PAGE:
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dc.contributor.advisorRotheram-Fuller, Erin
dc.creatorFreeman, Laura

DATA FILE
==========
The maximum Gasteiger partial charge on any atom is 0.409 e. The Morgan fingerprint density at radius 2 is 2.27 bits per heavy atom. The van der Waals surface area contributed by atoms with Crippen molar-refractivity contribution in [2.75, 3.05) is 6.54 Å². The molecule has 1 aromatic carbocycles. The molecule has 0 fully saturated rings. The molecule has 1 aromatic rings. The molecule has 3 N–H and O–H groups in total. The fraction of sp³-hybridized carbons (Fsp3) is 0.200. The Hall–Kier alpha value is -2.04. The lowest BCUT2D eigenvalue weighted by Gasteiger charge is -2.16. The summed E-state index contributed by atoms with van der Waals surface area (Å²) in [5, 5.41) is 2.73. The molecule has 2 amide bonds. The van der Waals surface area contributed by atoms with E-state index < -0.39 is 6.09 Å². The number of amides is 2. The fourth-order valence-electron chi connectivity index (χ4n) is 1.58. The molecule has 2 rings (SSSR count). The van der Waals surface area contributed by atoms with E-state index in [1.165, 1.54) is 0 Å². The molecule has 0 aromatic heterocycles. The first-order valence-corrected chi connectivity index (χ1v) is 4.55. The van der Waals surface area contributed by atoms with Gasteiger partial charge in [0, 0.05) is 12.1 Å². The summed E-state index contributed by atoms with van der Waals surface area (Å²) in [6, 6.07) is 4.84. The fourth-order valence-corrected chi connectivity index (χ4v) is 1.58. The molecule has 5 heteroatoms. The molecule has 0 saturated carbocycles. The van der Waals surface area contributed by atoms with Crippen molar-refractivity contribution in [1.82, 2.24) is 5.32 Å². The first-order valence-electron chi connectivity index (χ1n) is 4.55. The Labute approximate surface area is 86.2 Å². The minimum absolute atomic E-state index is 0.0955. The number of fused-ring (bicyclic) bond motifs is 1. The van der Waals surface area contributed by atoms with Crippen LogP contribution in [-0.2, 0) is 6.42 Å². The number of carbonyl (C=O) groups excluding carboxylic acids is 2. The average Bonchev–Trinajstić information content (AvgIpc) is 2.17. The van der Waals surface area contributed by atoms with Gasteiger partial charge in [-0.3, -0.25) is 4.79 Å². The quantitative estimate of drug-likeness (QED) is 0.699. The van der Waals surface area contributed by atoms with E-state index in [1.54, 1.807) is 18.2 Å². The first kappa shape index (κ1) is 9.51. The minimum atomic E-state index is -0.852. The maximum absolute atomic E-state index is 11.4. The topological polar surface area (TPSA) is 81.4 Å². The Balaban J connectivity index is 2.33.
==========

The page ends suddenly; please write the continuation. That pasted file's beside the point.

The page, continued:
dc.date.accessioned2020-11-04T15:19:43Z
dc.date.available2020-11-04T15:19:43Z
dc.date.issued2015
dc.identifier.other958157395
dc.identifier.urihttp://hdl.handle.net/20.500.12613/2881